Monday, September 07, 2009

Government is good? Part 2

Today I continue yesterday's study of the claims contained in an article on the "Government is Good" website. Read "Part 1" first, if you have not yet read it.

Moving along to another paragraph just stuffed full of wackiness:

"....many of the most common activities of the modern state – building roads and
highways, putting out fires, fighting disease, treating our sewage, providing
college loans, funding basic scientific research, providing medical care for the
elderly, supplying clean water, feeding the poor, providing parks and
recreational facilities, subsidizing farmers, educating our children,
forecasting the weather, sending out Social Security checks, and so on – are not
inherently coercive or oppressive at all."

Where to begin.... The things referenced in that excerpt, do not need to be done by government. They could probably be done honestly, and better, by competitive businesses or by charities (in other words: the market). Charities help those in need and do not breed dependency and futility like welfare (by any name) does. Welfare is the cruelest slavery.

Roads and highways are built upon land that was taken from someone. They are financed with money that was taken from someone. They are infested with highwaymen who enforce coercive "laws" in order to steal more money for the state, and who will not hesitate to kill travelers who dare to resist.

Not all of those who fight fires work for the state. Those who do, do so unethically. They should become independent of the coercive monopoly they work for and stop accepting stolen money for their work. There are many ways in which this could be done much better than the current system.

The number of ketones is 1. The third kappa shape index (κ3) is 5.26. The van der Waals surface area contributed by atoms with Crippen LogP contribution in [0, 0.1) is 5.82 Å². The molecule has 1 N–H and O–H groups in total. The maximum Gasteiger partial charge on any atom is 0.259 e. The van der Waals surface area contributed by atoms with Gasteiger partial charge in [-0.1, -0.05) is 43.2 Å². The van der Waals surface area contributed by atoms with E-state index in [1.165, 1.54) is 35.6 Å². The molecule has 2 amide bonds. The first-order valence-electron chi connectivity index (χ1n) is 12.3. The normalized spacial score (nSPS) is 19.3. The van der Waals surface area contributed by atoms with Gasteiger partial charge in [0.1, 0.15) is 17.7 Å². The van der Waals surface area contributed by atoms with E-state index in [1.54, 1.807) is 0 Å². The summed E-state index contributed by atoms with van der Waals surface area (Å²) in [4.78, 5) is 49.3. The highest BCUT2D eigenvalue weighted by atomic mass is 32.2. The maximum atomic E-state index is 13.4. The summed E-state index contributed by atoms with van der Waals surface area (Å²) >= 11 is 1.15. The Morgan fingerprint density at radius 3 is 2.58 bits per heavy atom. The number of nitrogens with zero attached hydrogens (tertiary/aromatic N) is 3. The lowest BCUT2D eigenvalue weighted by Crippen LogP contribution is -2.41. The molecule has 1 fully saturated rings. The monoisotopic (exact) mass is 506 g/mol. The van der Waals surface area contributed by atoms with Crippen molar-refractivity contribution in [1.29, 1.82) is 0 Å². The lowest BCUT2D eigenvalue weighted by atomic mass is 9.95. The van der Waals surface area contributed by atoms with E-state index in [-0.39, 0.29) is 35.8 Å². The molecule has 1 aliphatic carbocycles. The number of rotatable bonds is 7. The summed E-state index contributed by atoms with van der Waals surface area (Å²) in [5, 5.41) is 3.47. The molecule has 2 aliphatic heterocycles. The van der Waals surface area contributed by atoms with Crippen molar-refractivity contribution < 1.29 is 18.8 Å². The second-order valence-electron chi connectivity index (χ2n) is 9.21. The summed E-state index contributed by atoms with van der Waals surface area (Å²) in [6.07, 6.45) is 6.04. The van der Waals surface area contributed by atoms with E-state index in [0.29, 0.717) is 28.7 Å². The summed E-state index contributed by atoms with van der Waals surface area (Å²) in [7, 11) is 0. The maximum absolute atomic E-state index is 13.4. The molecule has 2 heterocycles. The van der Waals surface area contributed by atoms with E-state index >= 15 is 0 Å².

Nor do the best doctors who fight disease work for the state. To imagine that these family doctors and private specialists, who are on the "front lines", are doing less than the CDC is ridiculous.

Just because government currently controls water standards doesn't mean this is the best way. After all, the government controlled system breaks down easily, leaving people vulnerable. Smart people have contingency plans.

The poor were fed by charitable organizations and individuals long before government took over the job financing it with coercively taken money. Farm subsidies have turned many farmers into "welfare queens". And where does the author think the money in those Social "Security" checks comes from? It doesn't come from an account in the recipient's name; it is coercively taken from currently employed people. If that isn't coercive and oppressive then nothing is.

"Public" schools are good at educating? Really? "Public" schools do not educate; they indoctrinate. They make people grow up accepting the socialistic status quo as "the way things have always been, and must continue to be". In around a century and a half, "public" schools have just about destroyed literacy in America.

I could go on with this for an entire series of columns since almost every sentence in every article on the whole site is full of this kind of "error", in fact it gets even worse the farther you read, but this column (even split) is already too long, and you get the idea.

I think it is very important to confront such dangerous and dishonest assertions wherever they may be found. I encourage you to read the entire article, dissect the pathetic attempt at justifying the unjustifiable, and expose the "sleight-of-hand" used. I have even left some of the biggest lies for you to tear apart. Notice that, even though the author claimed in the first quote I used in yesterday's column that there is no "inevitable trade-off" between freedom and government, he then spends most of the article describing those trade-offs and explaining why they are for the "common good". Notice, especially, how the author uses government-created situations to justify more rights violations by government. Yet, we are to believe he doesn't see this hypocrisy? I'm not buying it.